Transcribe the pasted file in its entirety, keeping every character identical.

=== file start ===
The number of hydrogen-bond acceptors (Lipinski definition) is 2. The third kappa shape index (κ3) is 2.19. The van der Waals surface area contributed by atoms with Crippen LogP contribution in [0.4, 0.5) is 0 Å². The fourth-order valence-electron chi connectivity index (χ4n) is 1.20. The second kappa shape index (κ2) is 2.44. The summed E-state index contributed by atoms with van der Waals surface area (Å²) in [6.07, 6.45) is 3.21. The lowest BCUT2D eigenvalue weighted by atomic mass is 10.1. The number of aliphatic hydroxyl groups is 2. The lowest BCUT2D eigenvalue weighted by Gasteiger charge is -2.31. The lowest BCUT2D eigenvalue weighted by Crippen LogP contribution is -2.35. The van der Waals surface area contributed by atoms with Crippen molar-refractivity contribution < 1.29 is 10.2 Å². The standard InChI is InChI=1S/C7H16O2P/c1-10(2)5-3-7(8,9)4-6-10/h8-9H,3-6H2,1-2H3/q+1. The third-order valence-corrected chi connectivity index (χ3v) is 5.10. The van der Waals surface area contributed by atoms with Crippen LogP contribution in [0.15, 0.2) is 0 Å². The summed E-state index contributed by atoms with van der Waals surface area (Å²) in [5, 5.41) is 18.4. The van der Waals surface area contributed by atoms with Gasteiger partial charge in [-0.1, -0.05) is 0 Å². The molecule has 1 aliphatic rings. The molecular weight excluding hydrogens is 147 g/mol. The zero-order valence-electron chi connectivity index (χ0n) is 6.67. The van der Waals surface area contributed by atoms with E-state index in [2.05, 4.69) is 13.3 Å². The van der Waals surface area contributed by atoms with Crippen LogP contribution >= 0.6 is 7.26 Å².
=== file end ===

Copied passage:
The number of hydrogen-bond acceptors (Lipinski definition) is 2. The third kappa shape index (κ3) is 2.19. The van der Waals surface area contributed by atoms with Crippen LogP contribution in [0.4, 0.5) is 0 Å². The fourth-order valence-electron chi connectivity index (χ4n) is 1.20. The second kappa shape index (κ2) is 2.44. The summed E-state index contributed by atoms with van der Waals surface area (Å²) in [6.07, 6.45) is 3.21. The lowest BCUT2D eigenvalue weighted by atomic mass is 10.1. The number of aliphatic hydroxyl groups is 2. The lowest BCUT2D eigenvalue weighted by Gasteiger charge is -2.31. The lowest BCUT2D eigenvalue weighted by Crippen LogP contribution is -2.35. The van der Waals surface area contributed by atoms with Crippen molar-refractivity contribution < 1.29 is 10.2 Å². The standard InChI is InChI=1S/C7H16O2P/c1-10(2)5-3-7(8,9)4-6-10/h8-9H,3-6H2,1-2H3/q+1. The third-order valence-corrected chi connectivity index (χ3v) is 5.10. The van der Waals surface area contributed by atoms with Crippen LogP contribution in [0.15, 0.2) is 0 Å². The summed E-state index contributed by atoms with van der Waals surface area (Å²) in [5, 5.41) is 18.4. The van der Waals surface area contributed by atoms with Gasteiger partial charge in [-0.1, -0.05) is 0 Å². The molecule has 1 aliphatic rings. The molecular weight excluding hydrogens is 147 g/mol. The zero-order valence-electron chi connectivity index (χ0n) is 6.67. The van der Waals surface area contributed by atoms with E-state index in [2.05, 4.69) is 13.3 Å². The van der Waals surface area contributed by atoms with Crippen LogP contribution >= 0.6 is 7.26 Å².